Corporate Banner
Satellite Banner
Scientific Community
Become a Member | Sign in
Home>News>This Article

Making Cashews Safer for Those with Allergies

Published: Wednesday, August 13, 2014
Last Updated: Wednesday, August 13, 2014
Bookmark and Share
Scientists now develop a method to process cashews to make them safer to eat.

For the millions of adults and children in the U.S. who have to shun nuts to avoid an allergic reaction, help could be on the way. Scientists are now developing a method to process cashews - and potentially other nuts - that could make them safer to eat for people who are allergic to them.

The researchers are presenting their work at the 248th National Meeting & Exposition of the American Chemical Society (ACS), the world’s largest scientific society. The meeting, being held here through Thursday, features nearly 12,000 presentations on a wide range of science topics.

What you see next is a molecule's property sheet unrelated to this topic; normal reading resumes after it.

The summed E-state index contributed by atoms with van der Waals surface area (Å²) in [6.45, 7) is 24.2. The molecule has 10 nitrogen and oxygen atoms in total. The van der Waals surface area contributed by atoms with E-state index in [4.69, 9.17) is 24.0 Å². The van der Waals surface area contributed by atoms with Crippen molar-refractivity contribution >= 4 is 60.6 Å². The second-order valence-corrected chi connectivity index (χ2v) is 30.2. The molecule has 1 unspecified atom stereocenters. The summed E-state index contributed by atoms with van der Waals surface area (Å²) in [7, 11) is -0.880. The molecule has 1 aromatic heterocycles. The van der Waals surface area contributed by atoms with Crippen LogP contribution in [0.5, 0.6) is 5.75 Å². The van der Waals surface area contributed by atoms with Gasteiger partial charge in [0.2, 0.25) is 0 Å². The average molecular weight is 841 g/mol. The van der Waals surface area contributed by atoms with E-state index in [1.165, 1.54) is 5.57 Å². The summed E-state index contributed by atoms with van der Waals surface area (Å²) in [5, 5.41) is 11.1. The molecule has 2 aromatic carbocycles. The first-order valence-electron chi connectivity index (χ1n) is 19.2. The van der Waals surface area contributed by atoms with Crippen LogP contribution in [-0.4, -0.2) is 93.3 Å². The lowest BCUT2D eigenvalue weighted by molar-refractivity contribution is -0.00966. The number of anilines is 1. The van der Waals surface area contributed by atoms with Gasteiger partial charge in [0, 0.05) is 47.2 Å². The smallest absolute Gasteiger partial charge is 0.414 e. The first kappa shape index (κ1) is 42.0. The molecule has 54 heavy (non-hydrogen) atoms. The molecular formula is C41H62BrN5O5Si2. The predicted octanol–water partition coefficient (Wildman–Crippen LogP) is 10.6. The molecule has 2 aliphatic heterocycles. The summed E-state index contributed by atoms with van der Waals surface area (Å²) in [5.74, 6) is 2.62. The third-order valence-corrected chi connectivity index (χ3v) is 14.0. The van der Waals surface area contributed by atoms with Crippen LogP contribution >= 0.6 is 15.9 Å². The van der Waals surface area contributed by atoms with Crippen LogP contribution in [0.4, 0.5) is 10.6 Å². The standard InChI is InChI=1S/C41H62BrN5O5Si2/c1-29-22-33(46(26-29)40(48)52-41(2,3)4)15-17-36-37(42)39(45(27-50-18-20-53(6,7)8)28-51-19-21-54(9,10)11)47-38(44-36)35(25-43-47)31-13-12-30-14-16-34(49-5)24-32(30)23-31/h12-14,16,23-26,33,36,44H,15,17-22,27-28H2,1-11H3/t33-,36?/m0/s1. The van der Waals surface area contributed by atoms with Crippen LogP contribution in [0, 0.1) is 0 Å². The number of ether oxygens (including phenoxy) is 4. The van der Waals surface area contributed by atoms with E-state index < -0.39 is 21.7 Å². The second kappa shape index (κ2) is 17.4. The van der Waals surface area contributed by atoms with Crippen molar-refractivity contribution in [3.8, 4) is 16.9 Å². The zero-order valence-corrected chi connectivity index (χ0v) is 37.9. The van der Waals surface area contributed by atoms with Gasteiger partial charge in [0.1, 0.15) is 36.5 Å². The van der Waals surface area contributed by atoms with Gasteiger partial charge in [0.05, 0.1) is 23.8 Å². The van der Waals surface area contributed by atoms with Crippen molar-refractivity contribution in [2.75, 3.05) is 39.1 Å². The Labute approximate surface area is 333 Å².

“The only widely accepted practice for preventing an allergic reaction to nuts is strict avoidance - stay away from the food,” notes Chris Mattison, Ph.D. “Clinical trials to test immunotherapy are underway, but we’re approaching it from an agricultural perspective rather than medical. Can we change the food, instead of treating the person, so we can eliminate or reduce severe reactions?”

For those with food allergies, responses to offending products can range from mild itching in the mouth or skin to life-threatening anaphylaxis, which makes it hard to breathe. Once every three minutes, someone in the U.S. ends up in the emergency room due to a food allergy reaction - that adds up to about 200,000 visits a year.

To try to reduce those numbers, Mattison’s team is looking at ways to modify proteins in tree nuts and peanuts (which are legumes) that trigger an immune response in people who are allergic. The response is launched by antibodies called immunoglobulin E (IgE), which recognize and latch onto the proteins. Mattison explains that changing the shape of the proteins makes it harder for IgE to find them.